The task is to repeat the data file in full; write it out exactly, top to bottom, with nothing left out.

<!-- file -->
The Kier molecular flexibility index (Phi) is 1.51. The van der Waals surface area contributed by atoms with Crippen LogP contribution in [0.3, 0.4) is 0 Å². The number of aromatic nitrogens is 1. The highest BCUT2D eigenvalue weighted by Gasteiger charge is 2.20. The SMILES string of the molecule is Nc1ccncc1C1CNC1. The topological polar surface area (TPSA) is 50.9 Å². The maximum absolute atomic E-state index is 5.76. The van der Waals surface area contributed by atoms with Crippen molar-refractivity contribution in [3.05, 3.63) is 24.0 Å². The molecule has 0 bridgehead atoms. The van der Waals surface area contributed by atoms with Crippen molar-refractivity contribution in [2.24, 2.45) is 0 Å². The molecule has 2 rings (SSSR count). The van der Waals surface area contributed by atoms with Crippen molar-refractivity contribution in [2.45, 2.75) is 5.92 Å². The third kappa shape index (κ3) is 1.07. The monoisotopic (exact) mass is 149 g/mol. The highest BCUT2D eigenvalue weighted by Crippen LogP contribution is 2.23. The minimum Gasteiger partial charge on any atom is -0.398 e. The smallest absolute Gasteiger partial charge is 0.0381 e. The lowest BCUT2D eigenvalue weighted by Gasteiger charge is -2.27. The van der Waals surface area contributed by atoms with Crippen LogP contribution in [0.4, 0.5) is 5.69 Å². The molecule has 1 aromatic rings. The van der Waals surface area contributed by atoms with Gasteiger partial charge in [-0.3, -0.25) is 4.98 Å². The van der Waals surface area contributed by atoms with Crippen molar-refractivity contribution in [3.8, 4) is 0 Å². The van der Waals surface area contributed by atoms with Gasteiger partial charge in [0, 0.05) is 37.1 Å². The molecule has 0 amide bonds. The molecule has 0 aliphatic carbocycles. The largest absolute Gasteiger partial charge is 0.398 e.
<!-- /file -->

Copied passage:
The Kier molecular flexibility index (Phi) is 1.51. The van der Waals surface area contributed by atoms with Crippen LogP contribution in [0.3, 0.4) is 0 Å². The number of aromatic nitrogens is 1. The highest BCUT2D eigenvalue weighted by Gasteiger charge is 2.20. The SMILES string of the molecule is Nc1ccncc1C1CNC1. The topological polar surface area (TPSA) is 50.9 Å². The maximum absolute atomic E-state index is 5.76. The van der Waals surface area contributed by atoms with Crippen molar-refractivity contribution in [3.05, 3.63) is 24.0 Å². The molecule has 0 bridgehead atoms. The van der Waals surface area contributed by atoms with Crippen molar-refractivity contribution in [2.24, 2.45) is 0 Å². The molecule has 2 rings (SSSR count). The van der Waals surface area contributed by atoms with Crippen molar-refractivity contribution in [2.45, 2.75) is 5.92 Å². The third kappa shape index (κ3) is 1.07. The monoisotopic (exact) mass is 149 g/mol. The highest BCUT2D eigenvalue weighted by Crippen LogP contribution is 2.23. The minimum Gasteiger partial charge on any atom is -0.398 e. The smallest absolute Gasteiger partial charge is 0.0381 e. The lowest BCUT2D eigenvalue weighted by Gasteiger charge is -2.27. The van der Waals surface area contributed by atoms with Crippen LogP contribution in [0.4, 0.5) is 5.69 Å². The molecule has 1 aromatic rings. The van der Waals surface area contributed by atoms with Gasteiger partial charge in [-0.3, -0.25) is 4.98 Å². The van der Waals surface area contributed by atoms with Crippen molar-refractivity contribution in [3.8, 4) is 0 Å². The van der Waals surface area contributed by atoms with Gasteiger partial charge in [0, 0.05) is 37.1 Å². The molecule has 0 amide bonds. The molecule has 0 aliphatic carbocycles. The largest absolute Gasteiger partial charge is 0.398 e.